Posted inSocial MediaNews

New Report Finds the Majority of Parents Aren’t Doing *THIS* 2024

Fewer than 10% of parents have activated parental controls on social media platforms


Privacy Controls in Social Apps

Here’s a general truth worth mentioning in social media evaluation: While social networks offer a variety of tools to assist users curate, manage, and modify their in-app experience, most people never use them, regardless of how useful or beneficial they are.

We’ve seen this before, with ad controls, feed preferences, and privacy options. Social platforms now offer a wide range of options for managing your experience. However, people rarely put them into action.

That’s especially crucial to consider when it comes to shielding younger users from harmful exposure in social apps, as a Washington Post survey released today confirms that only a small percentage of parents ever use control tools to monitor their children’s social app usage.

As per the report:

“By the end of 2022, less than 10 percent of teens on Meta’s Instagram had enabled the parental supervision setting, according to people familiar with the matter who spoke on the condition of anonymity to discuss private company matters. Of those who did, only a single-digit percentage of parents had adjusted their kids’ settings.”

You’d think this would be a bigger priority according to the report, but it’s plainly too time-consuming or technically challenging for most parents to deal with. However, as previously stated, this also applies to other control choices and tools that are present in the stream.

For example, previous research reports have shown that the vast majority of social media users never update their privacy settings, whereas a survey conducted just four years ago, in 2019, the report revealed that 74% of Facebook users were unaware that the app kept track of their traits and interests.

Even huge news items about privacy and security do not have the impact that one would expect.

Following the Cambridge Analytica scandal, the report, which revealed how people’s personal Facebook data had been used in a (seemingly) complex program designed to sway voting preferences based on inherent behaviors and traits, only 54% of Facebook users changed their app’s privacy settings, according to the report.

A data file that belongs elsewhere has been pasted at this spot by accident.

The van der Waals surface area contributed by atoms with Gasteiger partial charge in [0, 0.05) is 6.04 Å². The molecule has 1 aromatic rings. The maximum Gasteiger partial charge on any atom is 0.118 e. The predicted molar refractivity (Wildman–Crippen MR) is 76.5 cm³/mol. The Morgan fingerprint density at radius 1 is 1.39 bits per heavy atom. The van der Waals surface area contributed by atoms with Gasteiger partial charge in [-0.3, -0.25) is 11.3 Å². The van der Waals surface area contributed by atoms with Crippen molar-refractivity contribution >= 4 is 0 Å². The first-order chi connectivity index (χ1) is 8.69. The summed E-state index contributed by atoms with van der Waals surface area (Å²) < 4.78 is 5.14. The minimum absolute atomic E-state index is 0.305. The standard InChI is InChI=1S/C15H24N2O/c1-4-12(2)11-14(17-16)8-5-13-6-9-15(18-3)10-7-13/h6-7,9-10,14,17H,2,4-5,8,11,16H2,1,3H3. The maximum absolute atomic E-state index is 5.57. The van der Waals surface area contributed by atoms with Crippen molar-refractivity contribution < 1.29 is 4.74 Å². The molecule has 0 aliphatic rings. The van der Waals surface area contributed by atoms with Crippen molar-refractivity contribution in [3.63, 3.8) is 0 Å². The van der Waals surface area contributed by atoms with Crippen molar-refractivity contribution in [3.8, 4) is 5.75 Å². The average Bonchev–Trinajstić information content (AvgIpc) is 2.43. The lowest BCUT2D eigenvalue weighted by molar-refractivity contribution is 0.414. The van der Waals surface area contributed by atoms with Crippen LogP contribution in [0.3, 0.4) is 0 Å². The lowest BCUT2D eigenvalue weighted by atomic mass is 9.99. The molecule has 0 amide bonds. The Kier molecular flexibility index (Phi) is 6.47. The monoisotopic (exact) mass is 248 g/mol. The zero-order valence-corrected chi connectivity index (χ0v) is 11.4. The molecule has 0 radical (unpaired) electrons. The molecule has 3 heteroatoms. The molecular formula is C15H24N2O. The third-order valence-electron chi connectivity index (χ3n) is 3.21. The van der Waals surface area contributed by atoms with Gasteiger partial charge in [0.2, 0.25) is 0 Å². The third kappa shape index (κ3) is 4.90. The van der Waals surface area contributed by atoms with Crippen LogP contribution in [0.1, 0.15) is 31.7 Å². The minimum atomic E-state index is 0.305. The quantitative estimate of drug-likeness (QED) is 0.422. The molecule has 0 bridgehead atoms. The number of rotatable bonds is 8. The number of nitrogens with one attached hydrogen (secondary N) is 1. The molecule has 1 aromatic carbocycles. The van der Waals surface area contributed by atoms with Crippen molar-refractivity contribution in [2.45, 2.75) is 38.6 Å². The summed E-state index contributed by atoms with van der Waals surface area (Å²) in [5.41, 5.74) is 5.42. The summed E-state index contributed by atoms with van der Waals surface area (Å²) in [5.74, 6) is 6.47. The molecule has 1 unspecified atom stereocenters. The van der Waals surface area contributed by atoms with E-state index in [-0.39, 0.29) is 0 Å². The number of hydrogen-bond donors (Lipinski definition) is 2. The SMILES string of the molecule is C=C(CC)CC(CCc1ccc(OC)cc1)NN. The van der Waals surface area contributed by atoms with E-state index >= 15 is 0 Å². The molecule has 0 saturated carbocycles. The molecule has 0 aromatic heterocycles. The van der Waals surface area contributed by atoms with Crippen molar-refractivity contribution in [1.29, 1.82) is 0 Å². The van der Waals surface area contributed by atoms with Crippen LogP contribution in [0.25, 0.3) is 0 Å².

Tools Not Being Updated

Even though the tools are readily available, most people simply go with the flow. This is a worry for parents and young users who may be putting themselves at risk, but it’s also worth considering in terms of broader usage behaviors and how people interact with various features in social apps.

Most people use the new “For You” feeds, which now include more and more recommended posts, rather than just updates from the profiles you follow. Most people do not change their privacy settings to secure their personal information. Most people do not bother to opt out of specific ad categories.

iOS 14 rules

The exception would most likely be Apple’s iOS 14 upgrade, which requested all iOS users explicitly whether they wanted to allow certain apps to track their activity.


The automated, upfront message, as well as the language of the two options on screen, caused many users to disable data tracking for various apps, having a significant influence on the whole digital advertising business, according to the report.

Overall Takeaway

However, it is worth mentioning that with each platform update, with every new tool that allows them to opt out of anything, users can change their display, adjust their settings, potentially disconnecting them from some components. These adjustments are implemented by the platforms with the expectation that they will have no impact on usage.

Because most people just won’t bother, so the next time you notice that Meta has incorporated some new privacy setting, or some new tool that allows individuals to turn off data tracking,

Just keep in mind that most of this is public relations, with the goal of appeasing regulators. They know no one will utilize them.

This is worth noting this week, when representatives from Meta, Snapchat, TikTok, and X testify before a Senate Judiciary Committee hearing on the growing risk of child sexual exploitation online.

Of course, platforms cannot force people to take more action on these elements on an individual basis. However, like with the Apple example, there are more effective ways to persuade people to take direct action, so they may opt for greater responsiveness on this front.

Stay updated on all of the latest news by subscribing to the ITP Live newsletter below and by clicking the push notifications.